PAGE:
A Vector in the (Re)Making: A History of Aedes aegypti as Mosquitoes that Transmit Diseases in Brazil
In the histories of Zika, dengue, and yellow fever in Brazil, which span more than a century, the vector of these viruses, the black-and-white striped Aedes aegypti, has always been framed as the ‘epidemic villain’, as the assumed culprit and the target of governmental policies to control the pathogens it can carry. In this chapter, however, we examine the A. aegypti’s historical trajectory to show how, although there is a continuity in dominant designations of the mosquito as the villain, the epidemiological and political meanings of these virus-mosquito-human interactions significantly change over time. By juxtaposing the analysis of the making of the vector in three historical moments in Brazil as the A. aegypti carried three different viruses (yellow fever, dengue, and Zika), we highlight the importance of the virus-mosquito dyad in the making of the vector. Furthermore, we argue that the mosquito as a vector carried not only three epidemiologically distinct pathogens, but also very different political desires, struggles, and debates.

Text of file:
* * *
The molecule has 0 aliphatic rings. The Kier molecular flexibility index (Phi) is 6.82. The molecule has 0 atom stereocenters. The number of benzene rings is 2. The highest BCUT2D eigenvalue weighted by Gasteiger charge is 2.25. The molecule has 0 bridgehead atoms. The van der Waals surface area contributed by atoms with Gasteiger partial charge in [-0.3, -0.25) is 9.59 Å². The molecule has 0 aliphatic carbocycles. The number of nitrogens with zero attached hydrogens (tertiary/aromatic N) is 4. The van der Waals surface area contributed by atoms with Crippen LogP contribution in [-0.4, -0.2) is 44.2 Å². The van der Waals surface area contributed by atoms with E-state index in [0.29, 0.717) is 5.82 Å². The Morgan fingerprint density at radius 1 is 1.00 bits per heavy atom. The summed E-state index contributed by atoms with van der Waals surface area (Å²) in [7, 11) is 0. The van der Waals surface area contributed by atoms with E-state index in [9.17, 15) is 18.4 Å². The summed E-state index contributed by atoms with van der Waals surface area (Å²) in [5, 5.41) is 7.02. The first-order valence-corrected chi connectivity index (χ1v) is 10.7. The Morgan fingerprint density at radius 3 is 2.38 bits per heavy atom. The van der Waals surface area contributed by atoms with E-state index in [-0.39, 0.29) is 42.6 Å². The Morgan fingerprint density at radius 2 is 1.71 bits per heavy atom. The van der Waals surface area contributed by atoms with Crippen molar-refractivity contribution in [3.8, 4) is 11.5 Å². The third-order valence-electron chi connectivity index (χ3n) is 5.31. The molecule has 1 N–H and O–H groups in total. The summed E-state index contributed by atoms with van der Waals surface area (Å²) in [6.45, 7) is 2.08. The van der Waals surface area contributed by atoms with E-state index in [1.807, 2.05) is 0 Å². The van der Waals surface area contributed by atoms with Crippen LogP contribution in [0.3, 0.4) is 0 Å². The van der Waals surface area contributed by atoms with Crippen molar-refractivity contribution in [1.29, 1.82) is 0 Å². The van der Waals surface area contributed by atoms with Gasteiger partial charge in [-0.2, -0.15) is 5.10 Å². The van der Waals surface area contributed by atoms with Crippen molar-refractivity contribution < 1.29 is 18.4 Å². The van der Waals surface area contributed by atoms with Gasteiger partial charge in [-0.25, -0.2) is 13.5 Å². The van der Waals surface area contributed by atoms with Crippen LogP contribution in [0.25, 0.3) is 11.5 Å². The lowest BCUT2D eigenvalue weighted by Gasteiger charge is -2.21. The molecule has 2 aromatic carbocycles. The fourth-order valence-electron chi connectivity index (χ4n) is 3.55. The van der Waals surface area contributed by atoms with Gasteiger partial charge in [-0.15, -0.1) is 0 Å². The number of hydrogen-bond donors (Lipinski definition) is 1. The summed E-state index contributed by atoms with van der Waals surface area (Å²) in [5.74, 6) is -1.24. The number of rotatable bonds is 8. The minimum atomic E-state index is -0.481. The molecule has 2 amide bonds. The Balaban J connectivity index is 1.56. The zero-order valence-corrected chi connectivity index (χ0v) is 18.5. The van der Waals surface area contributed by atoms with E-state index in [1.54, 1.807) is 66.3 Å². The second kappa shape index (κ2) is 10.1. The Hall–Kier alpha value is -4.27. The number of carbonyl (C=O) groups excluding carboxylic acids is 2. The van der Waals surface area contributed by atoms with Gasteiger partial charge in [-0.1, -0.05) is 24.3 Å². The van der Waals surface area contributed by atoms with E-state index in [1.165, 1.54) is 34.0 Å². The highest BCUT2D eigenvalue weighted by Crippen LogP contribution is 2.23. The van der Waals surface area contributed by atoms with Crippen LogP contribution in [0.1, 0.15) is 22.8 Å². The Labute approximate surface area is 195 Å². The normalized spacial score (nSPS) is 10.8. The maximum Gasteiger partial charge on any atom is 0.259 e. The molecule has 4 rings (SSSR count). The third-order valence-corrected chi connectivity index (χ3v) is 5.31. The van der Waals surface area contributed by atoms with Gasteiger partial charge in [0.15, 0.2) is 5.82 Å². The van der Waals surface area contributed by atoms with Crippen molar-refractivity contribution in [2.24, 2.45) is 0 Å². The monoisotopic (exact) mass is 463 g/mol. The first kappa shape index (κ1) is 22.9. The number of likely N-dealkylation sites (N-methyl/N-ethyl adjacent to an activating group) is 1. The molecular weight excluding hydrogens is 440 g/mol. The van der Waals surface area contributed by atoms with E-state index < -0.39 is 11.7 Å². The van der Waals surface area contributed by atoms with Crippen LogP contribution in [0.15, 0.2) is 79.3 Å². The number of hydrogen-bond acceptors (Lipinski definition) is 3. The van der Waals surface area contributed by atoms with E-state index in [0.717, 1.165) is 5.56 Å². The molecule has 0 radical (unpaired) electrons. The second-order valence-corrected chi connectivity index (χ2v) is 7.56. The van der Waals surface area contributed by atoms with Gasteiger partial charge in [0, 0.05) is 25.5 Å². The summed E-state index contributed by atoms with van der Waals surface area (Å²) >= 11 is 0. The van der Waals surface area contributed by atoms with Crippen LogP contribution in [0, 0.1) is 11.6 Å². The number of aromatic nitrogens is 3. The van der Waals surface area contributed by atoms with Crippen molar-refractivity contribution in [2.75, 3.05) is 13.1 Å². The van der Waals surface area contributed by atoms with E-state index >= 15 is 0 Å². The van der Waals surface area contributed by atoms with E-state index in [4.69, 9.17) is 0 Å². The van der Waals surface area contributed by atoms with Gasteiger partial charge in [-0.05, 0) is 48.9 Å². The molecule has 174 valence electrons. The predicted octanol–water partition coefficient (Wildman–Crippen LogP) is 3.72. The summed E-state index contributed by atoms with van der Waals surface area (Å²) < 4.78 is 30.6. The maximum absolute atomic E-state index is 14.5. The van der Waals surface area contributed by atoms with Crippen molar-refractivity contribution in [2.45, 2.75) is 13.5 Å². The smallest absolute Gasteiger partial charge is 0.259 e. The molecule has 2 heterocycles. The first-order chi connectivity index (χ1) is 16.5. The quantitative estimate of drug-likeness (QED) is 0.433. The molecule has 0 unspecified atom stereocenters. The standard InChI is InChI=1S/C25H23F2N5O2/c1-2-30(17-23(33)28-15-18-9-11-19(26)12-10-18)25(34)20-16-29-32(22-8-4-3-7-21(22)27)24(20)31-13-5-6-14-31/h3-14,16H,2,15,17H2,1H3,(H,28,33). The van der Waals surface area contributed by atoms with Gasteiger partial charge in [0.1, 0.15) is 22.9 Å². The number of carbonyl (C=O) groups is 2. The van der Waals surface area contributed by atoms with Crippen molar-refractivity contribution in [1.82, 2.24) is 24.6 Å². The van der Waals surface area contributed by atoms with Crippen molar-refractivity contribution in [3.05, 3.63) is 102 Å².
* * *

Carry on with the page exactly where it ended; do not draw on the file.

The authors would like to, first, thank the financial support that made this research possible. Gabriel Lopes was funded by the Newton Fund and FIOCRUZ. Luísa Reis-Castro was supported by an International Dissertation Research Fellowship from the Social Science Research Council; a Doctoral Dissertation Research Improvement Grant (BCS-1823376) from the National Science Foundation—Cultural Anthropology Program; and a Dissertation Fieldwork Grant (Gr. 9677) from the Wenner-Gren Foundation. We would like to thank Marcos Cueto, Randall Packard, Ilana Löwy, and the participants of the IUAES panel ‘Anthropology and environmental health’, organised by Jean Segata, Andrea Mastrangelo, and Bernardo Lewgoy, who offered insightful comments to presentations of parts of this research. We are also thankful to Stefan Helmreich, Túllio Maia, Carolina Nogueira, and Harriet Rivo for reading a draft of this chapter and to the lecturers at MIT’s Writing Center for helping us navigate the English language, especially Marilyn Levine who guided us in the difficult task of trying to organise our ideas and write one hundred years of history. We would also like to thank the editor, Christos Lynteris, for the invitation to join this collection and for his feedback and support. This chapter is a consequence of the collaborative environment fostered by the Rede Zika Ciências Sociais, for which we are profoundly grateful.